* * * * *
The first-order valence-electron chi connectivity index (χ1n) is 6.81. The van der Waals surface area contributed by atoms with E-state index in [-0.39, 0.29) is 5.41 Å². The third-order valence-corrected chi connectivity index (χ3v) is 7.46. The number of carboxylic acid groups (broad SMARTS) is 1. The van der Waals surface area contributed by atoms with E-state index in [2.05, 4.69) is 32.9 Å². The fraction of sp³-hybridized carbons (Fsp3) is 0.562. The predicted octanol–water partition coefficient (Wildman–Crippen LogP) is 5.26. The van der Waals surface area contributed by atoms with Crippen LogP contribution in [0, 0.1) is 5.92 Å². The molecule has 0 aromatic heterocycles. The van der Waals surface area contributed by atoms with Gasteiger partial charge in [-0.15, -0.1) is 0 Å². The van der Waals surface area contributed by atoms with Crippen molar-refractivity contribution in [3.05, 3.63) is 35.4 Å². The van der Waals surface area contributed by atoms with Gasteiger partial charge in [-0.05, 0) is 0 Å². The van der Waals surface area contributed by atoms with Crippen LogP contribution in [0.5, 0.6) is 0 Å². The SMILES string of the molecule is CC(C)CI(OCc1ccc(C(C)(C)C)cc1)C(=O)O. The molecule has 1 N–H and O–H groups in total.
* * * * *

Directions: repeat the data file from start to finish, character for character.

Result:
The first-order valence-electron chi connectivity index (χ1n) is 6.81. The van der Waals surface area contributed by atoms with E-state index in [-0.39, 0.29) is 5.41 Å². The third-order valence-corrected chi connectivity index (χ3v) is 7.46. The number of carboxylic acid groups (broad SMARTS) is 1. The van der Waals surface area contributed by atoms with E-state index in [2.05, 4.69) is 32.9 Å². The fraction of sp³-hybridized carbons (Fsp3) is 0.562. The predicted octanol–water partition coefficient (Wildman–Crippen LogP) is 5.26. The van der Waals surface area contributed by atoms with Crippen LogP contribution in [0, 0.1) is 5.92 Å². The molecule has 0 aromatic heterocycles. The van der Waals surface area contributed by atoms with Gasteiger partial charge in [-0.15, -0.1) is 0 Å². The van der Waals surface area contributed by atoms with Crippen molar-refractivity contribution in [3.05, 3.63) is 35.4 Å². The van der Waals surface area contributed by atoms with Gasteiger partial charge in [-0.05, 0) is 0 Å². The van der Waals surface area contributed by atoms with Crippen LogP contribution in [0.5, 0.6) is 0 Å². The SMILES string of the molecule is CC(C)CI(OCc1ccc(C(C)(C)C)cc1)C(=O)O. The molecule has 1 N–H and O–H groups in total.